The CEPII Newsletter       
June 2017        

The French edition is slightly different as it also includes material available in French only  

Europe Monnaie & Finance Trade & Globalization Migrations Economic Policy Emerging Economies Competitivness & Growth Environment & Natural Ressources

Feeding the planet by 2050

9.2 billion is the estimated number of individuals that the planet will have to feed by 2050. We estimate an economic model able to replicate the main features of the nutrition transition, which characterizes the evolution of diet with per capita income: rise in calorie consumption with increased income, diversification from starchy staples, and increased caloric demand for animal-based products, fats, and sweeteners. We use this model to project global food demand between 2010 and 2050. We predict an increase in caloric demand of 46% for 2050, mainly attributable to low-middle and low income countries. Using alternative projections of populations and revenues shows large uncertainties in the rise of demand for animal-based (alt. vegetal-based) calories, ranging from 78% to 109% (alt. 20% to 42%).

Christophe Gouel & Houssein Guimbard


Can Innovation Help U.S. Manufacturing Firms Escape Import Competition from China?
May 5, 2017

Exchange Rate Disconnect in General Equilibrium
May 17, 2017

3rd MENA Trade Workshop
May 17 - 18, 2017

Gary Banks on "The Contribution of National Productivity Councils to Structural Reforms:  
Insights from Australia"

June 7, 2017

The Chinese Economy: enjoy the stability while it lasts
June 9, 2017

17th Doctoral Meetings in International Trade and International Finance
June 26 - 27, 2017

Gross Capital Inflows to Banks, Corporates and Sovereigns 
June 28, 2017

Michael Bordo on "The Second Era of Globalization is Not Yet Over: A Historical Perspective"
June 29, 2017

XV ELSNIT Annual Conference : Adjustment to Deeper Economic Integration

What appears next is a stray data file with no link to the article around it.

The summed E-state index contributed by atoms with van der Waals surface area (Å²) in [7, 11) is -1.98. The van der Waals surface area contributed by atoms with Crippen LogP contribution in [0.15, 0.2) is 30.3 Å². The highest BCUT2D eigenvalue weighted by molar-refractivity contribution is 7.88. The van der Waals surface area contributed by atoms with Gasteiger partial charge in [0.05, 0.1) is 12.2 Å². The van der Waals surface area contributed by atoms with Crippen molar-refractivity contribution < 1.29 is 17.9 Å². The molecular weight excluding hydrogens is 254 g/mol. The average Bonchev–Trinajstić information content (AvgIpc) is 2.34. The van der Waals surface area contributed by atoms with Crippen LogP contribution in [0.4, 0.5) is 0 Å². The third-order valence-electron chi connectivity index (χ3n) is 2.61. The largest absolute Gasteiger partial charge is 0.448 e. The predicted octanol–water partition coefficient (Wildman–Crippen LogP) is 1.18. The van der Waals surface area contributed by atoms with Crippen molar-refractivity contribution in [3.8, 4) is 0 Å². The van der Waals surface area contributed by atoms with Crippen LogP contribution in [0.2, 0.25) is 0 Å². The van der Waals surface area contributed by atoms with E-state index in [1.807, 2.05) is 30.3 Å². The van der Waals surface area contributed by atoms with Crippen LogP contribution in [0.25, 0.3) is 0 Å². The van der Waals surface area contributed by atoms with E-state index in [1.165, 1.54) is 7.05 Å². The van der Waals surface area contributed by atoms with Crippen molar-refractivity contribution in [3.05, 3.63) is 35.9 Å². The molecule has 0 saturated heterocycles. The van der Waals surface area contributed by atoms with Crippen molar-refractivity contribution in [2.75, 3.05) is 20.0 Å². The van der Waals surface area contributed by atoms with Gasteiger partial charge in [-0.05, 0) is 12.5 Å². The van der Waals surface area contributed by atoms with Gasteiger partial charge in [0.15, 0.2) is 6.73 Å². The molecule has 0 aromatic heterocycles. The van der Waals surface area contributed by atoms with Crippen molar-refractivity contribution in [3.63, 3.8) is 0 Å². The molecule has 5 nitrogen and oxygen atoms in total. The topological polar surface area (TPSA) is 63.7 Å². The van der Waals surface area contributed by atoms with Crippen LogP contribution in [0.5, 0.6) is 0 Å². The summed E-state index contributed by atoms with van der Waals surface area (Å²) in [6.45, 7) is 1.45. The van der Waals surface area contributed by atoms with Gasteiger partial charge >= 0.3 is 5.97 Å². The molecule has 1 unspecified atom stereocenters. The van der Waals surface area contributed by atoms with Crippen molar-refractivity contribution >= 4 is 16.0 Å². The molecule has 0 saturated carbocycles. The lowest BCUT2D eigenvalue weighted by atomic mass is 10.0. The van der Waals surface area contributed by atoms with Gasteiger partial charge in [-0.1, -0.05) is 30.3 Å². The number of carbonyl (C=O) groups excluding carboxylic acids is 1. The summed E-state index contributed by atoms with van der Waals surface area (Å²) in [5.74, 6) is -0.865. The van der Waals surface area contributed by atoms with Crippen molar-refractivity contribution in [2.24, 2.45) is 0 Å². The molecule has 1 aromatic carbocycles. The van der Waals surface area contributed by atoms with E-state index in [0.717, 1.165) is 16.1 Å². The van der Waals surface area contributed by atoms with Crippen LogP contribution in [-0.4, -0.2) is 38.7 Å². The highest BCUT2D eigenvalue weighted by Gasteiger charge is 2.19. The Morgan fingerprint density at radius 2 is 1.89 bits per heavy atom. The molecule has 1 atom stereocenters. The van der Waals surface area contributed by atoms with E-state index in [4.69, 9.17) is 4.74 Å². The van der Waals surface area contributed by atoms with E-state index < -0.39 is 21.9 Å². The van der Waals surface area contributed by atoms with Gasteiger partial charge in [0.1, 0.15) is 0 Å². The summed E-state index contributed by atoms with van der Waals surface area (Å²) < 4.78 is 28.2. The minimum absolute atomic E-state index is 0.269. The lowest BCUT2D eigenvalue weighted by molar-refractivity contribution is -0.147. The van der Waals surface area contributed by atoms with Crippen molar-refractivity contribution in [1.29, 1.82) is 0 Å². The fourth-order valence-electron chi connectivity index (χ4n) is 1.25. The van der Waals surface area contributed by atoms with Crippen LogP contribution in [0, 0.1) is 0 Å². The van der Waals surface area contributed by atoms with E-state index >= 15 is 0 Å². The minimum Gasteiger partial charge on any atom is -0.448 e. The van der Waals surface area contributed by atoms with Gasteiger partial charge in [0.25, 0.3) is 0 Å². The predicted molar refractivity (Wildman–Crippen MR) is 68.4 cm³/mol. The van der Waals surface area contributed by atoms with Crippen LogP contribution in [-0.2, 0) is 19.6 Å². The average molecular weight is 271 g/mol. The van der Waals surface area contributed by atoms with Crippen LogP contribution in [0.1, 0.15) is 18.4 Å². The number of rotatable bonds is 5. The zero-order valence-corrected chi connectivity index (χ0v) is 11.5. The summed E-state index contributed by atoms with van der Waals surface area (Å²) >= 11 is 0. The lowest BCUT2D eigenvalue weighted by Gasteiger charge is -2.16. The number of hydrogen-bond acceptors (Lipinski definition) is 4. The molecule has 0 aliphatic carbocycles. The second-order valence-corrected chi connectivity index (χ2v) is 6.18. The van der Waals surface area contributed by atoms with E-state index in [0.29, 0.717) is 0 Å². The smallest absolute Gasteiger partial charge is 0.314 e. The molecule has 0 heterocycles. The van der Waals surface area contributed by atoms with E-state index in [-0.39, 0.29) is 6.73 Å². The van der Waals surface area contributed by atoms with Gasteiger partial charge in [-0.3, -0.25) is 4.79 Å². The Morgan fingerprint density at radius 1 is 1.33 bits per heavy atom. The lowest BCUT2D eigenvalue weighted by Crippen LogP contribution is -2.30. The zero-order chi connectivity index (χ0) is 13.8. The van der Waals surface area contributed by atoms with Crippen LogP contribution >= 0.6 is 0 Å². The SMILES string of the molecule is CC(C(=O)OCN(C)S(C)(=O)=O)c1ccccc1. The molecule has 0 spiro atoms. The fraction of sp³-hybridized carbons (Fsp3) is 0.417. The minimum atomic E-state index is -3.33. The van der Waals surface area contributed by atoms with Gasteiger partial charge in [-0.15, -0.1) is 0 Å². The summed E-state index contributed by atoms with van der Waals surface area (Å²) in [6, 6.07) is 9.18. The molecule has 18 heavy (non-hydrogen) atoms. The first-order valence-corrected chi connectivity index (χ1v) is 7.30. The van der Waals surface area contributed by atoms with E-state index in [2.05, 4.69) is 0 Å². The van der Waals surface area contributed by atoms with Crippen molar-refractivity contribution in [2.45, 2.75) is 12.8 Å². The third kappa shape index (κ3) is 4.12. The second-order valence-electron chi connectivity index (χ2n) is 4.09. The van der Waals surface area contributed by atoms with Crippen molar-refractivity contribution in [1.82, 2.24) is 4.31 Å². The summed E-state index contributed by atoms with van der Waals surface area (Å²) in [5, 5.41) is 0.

October 20 - 21, 2017


Export price, tariff and exchange rate: the international elasticity puzzle is worse than you think

Unfair competition or exchange rate manipulations are recurrently used as arguments to justify retaliatory tariffs. The answers in the economic literature are incomplete or puzzling, and there is no consensus on the value the elasticity to trade costs In a recent paper, we shed new light on this debate by putting firm-level export prices explicitly at the centre of the analysis of the international elasticity puzzle (Fontagné et al. 2017). Our results, based on French firm-level data, confirm that, when estimated at the firm level, the tariff elasticity is higher (around 2) than the exchange rate elasticity (less than 1). This is the standard international elasticity puzzle. We go further by showing that the export price elasticity is even larger (around 5) than both the tariff and the exchange rate elasticities.

Lionel Fontagné, Gianluca Orefice & Philippe Martin



Country Profiles - Update May 2017
Unique tool to analyze international trade, CEPII Country Profiles put together and structure accurate and consistent information about income level, comparative advantages, products’ quality ranges and trade protection for 80 countries, based on CEPII databases. Interactive data, so they can fit different purposes, COUNTRY PROFILES have been designed so as to serve as an input for information, expertise and pedagogy, be it through its friendly-user illustrations or through downloadable data. Access on Visual Data


ISSN: 1255-7072
Editorial Director : Sébastien Jean
Managing Editor : Dominique Pianelli